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Wind farm action looks to pay off  

An action group and nearly 300 individual objectors are on course to win the first round of their battle to halt an eight-turbine windfarm being built on scenic Dunion Hill near Jedburgh.

The Southern can reveal that planning officials of Scottish Borders Council are recommending that councillors next week reject the detailed bid of Windjen Power Ltd to develop the prominent site, nearly 1,000ft above sea level and two miles south of the town on Bedrule Farm.

“It’s fantastic news, but the war is not yet won,” said Andrew Nicholson, chairman of the Dunion Hill Conservation Group (DHCG).

That campaigning body, whose members include quantity surveyors and geologists, was formed shortly after Windjen announced its plans two years ago and in the wake of several public meetings. It recently commissioned its own 70-page environmental impact assessment (EIA) as a direct counter to a similar document from Emtec, the renewables consultancy representing Windjen.

The applicants want to generate electricity for 25 years from eight turbines, 101m-high from base to upper blade tip. Each will generate 2.5MW and be connected to the National Grid via a substation and underground cables. New access roads will be required. The DHCG alleges the Emtec evaluation of the impact of the windfarm is inaccurate across a range of criteria.

Ian Aikman, SBC’s development control manager, appears to agree in a report due to go to Monday’s meeting of the planning committee.

“The proposed windfarm will have a significant adverse impact on the landscape character of the Dunion [and nearby Black Law ridge] and the wider countryside,” states Mr Aikman.

“The development would be highly visible within a 5km radius to a wide variety and number of receptors [local residents].”

Emtec assessed that just 19 properties out of 122 in the 5km zone would experience “significant visual effects”.

The DHCG claims the omission of houses in Lanton, Denholm and Jedburgh gives an inaccurate understanding of the size of the population who would regularly view the power station. The actual figure was

Visibility is the lynchpin of the dissenters’ case and the DHCG quotes from the following Scottish Natural Heritage landscape assessment of Dunion Hill: “Perception of this landscape might be said to closely encompass the essence of the Border heartland”.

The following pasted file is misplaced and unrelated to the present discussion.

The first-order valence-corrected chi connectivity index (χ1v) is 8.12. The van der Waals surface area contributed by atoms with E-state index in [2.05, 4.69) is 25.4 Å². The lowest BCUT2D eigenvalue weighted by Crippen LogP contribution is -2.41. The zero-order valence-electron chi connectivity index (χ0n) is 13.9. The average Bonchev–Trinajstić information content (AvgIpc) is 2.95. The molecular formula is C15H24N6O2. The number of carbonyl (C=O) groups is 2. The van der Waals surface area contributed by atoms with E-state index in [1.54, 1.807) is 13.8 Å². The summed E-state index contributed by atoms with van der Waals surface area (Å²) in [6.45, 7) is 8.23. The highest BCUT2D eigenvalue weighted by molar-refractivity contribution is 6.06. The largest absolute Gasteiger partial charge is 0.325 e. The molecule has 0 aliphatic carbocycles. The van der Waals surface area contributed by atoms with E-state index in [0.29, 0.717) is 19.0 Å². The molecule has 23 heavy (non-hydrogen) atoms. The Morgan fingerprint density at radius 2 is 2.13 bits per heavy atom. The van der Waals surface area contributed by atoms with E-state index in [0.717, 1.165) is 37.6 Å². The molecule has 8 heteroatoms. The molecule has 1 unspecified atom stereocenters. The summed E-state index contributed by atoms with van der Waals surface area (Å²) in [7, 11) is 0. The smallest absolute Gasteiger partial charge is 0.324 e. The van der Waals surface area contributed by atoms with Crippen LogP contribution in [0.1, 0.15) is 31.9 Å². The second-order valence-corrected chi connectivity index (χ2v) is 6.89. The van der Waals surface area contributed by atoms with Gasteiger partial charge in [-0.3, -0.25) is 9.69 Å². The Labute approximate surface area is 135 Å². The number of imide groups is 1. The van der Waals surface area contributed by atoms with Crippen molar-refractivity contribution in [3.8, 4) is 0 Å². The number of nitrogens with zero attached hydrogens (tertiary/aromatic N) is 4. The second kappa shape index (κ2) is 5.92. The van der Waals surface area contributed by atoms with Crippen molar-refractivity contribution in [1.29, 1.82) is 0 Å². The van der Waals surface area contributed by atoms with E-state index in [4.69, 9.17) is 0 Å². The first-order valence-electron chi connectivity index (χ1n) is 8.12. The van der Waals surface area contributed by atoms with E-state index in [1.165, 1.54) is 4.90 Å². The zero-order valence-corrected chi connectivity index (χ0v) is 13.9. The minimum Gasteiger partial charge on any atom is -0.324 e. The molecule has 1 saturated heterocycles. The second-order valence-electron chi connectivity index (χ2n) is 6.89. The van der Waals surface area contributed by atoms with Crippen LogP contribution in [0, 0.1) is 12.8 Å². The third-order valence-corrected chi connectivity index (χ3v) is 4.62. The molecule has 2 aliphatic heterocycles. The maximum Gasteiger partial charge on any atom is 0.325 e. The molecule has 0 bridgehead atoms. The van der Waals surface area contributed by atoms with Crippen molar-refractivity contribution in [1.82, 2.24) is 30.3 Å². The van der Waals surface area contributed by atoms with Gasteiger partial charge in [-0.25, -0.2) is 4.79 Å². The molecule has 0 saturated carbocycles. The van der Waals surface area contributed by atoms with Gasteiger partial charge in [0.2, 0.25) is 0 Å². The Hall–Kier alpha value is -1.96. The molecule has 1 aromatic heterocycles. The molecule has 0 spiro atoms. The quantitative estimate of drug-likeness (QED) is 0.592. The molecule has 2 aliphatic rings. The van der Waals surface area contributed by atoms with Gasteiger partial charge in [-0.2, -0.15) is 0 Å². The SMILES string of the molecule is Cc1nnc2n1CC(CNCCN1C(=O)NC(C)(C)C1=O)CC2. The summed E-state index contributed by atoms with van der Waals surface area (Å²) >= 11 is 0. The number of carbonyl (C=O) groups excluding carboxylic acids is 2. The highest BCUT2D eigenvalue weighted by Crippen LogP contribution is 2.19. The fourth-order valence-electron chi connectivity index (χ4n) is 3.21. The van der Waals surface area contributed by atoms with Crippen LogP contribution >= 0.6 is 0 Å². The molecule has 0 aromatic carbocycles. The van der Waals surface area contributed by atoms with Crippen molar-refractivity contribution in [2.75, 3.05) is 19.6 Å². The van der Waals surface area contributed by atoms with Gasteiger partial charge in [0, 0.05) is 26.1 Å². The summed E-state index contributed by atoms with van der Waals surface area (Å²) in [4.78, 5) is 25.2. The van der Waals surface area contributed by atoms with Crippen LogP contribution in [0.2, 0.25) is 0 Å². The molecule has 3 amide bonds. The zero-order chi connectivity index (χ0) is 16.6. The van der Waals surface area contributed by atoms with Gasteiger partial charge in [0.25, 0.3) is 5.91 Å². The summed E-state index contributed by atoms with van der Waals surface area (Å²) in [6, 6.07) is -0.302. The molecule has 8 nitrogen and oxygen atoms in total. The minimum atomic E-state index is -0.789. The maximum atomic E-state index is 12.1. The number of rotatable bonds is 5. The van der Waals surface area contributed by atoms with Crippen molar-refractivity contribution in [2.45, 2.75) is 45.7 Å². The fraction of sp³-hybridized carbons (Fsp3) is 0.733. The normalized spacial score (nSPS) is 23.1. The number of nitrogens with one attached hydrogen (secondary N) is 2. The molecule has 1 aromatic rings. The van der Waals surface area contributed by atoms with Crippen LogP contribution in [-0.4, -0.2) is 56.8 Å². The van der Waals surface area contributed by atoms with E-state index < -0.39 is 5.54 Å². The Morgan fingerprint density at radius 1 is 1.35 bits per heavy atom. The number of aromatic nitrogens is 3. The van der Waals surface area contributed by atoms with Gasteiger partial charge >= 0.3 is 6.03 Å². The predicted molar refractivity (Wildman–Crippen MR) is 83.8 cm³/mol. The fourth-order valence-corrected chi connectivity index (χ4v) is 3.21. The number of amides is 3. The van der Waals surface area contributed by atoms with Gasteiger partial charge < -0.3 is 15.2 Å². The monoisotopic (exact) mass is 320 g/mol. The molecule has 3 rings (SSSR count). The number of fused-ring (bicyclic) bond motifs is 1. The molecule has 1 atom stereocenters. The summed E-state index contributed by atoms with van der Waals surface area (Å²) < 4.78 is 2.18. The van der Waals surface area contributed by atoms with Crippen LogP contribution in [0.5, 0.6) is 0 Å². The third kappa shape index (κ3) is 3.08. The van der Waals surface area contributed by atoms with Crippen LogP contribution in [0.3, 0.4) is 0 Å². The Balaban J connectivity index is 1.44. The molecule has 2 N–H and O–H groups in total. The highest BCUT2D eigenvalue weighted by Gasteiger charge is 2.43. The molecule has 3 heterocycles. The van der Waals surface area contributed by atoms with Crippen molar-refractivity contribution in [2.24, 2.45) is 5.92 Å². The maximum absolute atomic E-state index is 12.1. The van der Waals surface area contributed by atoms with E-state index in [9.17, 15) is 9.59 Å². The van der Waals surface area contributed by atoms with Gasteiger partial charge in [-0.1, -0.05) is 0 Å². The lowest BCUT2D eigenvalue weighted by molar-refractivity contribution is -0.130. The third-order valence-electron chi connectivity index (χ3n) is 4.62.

“With spectacular views across Teviotdale to the north, the Merse to the north-east, the Jed Water valley to the east and the Cheviots to the south, this is quite unlike any other windfarm site already approved in the region,” said Mr Nicholson.

“It will have a huge impact on the tourism on which the Borders economy and local businesses increasingly depend. For instance, the popular Borders Abbeys Way would lead walkers between two of the Windjen turbines.”

The council has received 289 letters of objection, reinforcing concerns over the effect on walking, cycling and horseriding and claiming no local economic benefit would accrue.

By Andrew Keddie

The Southern Reporter

6 September 2007

Dunion Hill Conservation Group: dunionhill-conservation.org.uk

This article is the work of the source indicated. Any opinions expressed in it are not necessarily those of National Wind Watch.

The copyright of this article resides with the author or publisher indicated. As part of its noncommercial effort to present the environmental, social, scientific, and economic issues of large-scale wind power development to a global audience seeking such information, National Wind Watch endeavors to observe “fair use” as provided for in section 107 of U.S. Copyright Law and similar “fair dealing” provisions of the copyright laws of other nations. Send requests to excerpt, general inquiries, and comments via e-mail.

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